Twin blasts kill 28 on eve of Pakistan general election

Twin blasts kill 28 on eve of Pakistan general election
Pakistan's elections, which will take place on Thursday, have been tainted by the imprisonment of former Prime Minister Imran Khan.
3 min read
07 February, 2024
128 million people are eligible to take part in Pakistan's general election on Thursday [Photo by Rebecca Conway/Getty Images]

At least 28 people were killed on Wednesday by two separate bomb blasts outside the offices of election candidates in southwestern Pakistan, on the eve of a national vote marred by violence and allegations of pre-poll rigging.

More than half a million security officers were deploying ahead of Thursday's election, with authorities distributing ballot papers to more than 90,000 polling stations.

There have been multiple security incidents in the run-up to the vote, with at least two candidates shot dead and dozens more targeted in attacks across the country.

"The aim of today's blasts was to sabotage the election," said Jan Achakzai, caretaker information minister for Balochistan province, where the blasts happened.

"Despite today's blasts, the election will take place tomorrow. People of Balochistan will come out tomorrow without any fear."

A first improvised explosive device (IED) blast killed 16 people near the office of an independent candidate in Pishin district, around 50 kilometres (30 miles) from the city of Quetta and 100 kilometres from the Afghan border.

A second IED killed 12 people near the election office of a candidate for the Islamist Jamiat Ulema-e-Islam-F (JUI-F) party in the city of Killa Saifullah - about 120 kilometres (75 miles) east - according to Achakzai.

"The incident took place in the main bazaar of the city area, where the election office of the JUI-F was targeted," a senior police official told AFP.

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Achakzai said a total of 34 people were injured in both attacks.

In July last year, 44 people were killed by a suicide bomber at a political gathering of JUI-F in northwestern Pakistan.

While there was no immediate claim of responsibility for Wednesday's blasts, resource-rich Balochistan province - Pakistan's least populous - is home to several militant groups fighting for a bigger share of its wealth, and has also been the target of attacks by the Islamic State group.

Rise in attacks

Pakistan's election has been blemished by allegations of pre-poll rigging following a crackdown on the party of jailed former prime minister Imran Khan, who won the 2018 poll but was booted out of power by a national assembly vote of no confidence four years later.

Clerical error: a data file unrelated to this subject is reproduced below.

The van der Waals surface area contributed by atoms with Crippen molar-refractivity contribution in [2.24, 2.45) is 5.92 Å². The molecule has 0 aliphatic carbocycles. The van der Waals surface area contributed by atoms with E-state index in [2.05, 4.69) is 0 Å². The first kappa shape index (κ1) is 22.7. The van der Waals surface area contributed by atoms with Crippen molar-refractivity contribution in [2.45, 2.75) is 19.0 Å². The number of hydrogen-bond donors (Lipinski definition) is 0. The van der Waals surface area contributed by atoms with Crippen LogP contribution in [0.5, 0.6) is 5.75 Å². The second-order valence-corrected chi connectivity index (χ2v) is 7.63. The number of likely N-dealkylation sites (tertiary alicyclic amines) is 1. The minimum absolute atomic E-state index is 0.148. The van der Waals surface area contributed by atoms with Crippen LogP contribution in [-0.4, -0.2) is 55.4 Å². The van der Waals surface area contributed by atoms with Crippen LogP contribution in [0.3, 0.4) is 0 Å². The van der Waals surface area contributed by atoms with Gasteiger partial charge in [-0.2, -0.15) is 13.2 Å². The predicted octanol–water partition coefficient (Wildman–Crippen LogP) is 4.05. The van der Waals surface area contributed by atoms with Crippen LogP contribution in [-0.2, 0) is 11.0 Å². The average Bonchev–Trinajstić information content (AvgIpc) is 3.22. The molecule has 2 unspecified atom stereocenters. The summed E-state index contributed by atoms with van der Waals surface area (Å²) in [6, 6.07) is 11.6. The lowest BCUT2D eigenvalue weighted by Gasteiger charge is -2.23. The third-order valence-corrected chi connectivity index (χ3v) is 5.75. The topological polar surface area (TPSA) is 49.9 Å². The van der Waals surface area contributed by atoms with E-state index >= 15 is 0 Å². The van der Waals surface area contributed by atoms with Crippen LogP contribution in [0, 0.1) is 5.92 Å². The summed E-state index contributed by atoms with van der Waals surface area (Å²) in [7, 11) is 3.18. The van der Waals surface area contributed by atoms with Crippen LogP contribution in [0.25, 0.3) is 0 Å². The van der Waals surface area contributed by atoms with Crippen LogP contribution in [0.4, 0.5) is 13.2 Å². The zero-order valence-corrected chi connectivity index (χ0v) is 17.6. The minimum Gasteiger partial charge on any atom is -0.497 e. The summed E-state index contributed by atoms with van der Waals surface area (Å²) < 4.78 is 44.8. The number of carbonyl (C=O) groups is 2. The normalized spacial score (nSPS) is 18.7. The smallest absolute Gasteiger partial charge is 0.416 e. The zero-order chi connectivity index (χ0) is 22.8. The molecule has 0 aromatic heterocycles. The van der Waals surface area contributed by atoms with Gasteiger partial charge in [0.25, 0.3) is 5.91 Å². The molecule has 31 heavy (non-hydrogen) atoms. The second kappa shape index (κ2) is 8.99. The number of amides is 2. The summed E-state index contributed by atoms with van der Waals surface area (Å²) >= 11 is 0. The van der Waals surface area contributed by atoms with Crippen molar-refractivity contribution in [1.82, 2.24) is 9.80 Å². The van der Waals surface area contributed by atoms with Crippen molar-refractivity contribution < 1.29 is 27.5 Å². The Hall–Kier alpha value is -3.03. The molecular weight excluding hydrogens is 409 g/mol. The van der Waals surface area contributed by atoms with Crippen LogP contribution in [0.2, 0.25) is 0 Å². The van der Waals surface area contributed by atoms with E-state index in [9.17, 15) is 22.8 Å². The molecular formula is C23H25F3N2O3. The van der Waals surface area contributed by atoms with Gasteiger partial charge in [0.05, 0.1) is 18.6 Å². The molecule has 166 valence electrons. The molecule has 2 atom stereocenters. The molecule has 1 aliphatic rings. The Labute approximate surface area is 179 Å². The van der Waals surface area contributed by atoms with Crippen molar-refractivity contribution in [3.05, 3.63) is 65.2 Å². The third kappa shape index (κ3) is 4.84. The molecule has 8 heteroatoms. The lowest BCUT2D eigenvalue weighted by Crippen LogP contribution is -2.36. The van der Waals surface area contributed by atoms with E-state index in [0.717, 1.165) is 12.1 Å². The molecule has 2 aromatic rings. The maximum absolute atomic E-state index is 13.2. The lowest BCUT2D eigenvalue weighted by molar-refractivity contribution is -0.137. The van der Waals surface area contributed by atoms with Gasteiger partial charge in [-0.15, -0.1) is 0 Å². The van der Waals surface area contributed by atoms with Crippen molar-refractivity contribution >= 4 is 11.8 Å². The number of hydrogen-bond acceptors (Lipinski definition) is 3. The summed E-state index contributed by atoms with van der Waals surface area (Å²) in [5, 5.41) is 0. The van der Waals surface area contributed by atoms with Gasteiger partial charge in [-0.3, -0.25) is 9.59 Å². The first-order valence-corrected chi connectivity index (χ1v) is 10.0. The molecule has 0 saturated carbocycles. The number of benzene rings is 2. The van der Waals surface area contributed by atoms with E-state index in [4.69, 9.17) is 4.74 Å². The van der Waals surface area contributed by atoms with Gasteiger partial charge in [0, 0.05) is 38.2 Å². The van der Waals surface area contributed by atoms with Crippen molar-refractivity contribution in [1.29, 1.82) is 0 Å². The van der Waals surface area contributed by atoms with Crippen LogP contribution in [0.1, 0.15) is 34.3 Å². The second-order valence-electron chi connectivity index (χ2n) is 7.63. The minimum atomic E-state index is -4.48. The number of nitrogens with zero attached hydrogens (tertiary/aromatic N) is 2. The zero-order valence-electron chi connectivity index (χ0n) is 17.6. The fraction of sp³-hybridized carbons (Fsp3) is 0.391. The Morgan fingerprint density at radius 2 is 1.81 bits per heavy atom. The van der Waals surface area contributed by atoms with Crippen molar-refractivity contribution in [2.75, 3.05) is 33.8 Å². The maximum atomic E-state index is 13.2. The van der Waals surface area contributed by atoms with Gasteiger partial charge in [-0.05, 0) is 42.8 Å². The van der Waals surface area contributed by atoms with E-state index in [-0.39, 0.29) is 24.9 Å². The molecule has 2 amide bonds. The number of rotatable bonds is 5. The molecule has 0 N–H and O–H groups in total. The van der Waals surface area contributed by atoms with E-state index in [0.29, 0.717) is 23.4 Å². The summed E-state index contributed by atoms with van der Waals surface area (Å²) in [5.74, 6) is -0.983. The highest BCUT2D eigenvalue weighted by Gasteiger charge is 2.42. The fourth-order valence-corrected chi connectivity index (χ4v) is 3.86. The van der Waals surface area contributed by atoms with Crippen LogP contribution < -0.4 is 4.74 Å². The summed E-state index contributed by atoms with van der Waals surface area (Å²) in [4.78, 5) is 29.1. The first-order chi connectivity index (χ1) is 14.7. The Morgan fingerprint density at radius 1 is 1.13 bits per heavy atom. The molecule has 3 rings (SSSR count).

Campaigning officially ended on Tuesday night and voting was due to begin at 8:00 am (0300 GMT) Thursday, closing at 5:00 pm.

About 128 million of Pakistan's 240 million people are eligible to vote.

Nearly 18,000 candidates are standing for seats in the national and four provincial assemblies, with 266 seats directly contested in the former - an additional 70 reserved for women and minorities - and 749 places in the regional parliaments.

"We must ensure security measures at every level," Sindh provincial police chief Rafat Mukhtar told a news briefing Wednesday in the port city of Karachi.

The Pakistan Institute for Conflict and Security Studies, an Islamabad-based think tank, said there had been a "staggering" rise in militant attacks in the past year with an average of 54 per month - the most since 2015, when the army launched a massive crackdown on militant groups.

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Whoever wins takes over a deeply divided country, observers say, with the economy in tatters.

Inflation is galloping at nearly 30 percent, the rupee has been in free fall for three years and a balance-of-payments deficit has frozen imports, severely hampering industrial growth.

Pollsters have said the election has left the population at its most "discouraged" in years.

"The political atmosphere ahead of Pakistan's first general election since 2018 is equally as glum as the economic one," the polling agency Gallup said.

"Seven in 10 Pakistanis lack confidence in the honesty of their elections. While this ties previous highs, it nevertheless represents a significant regression in recent years."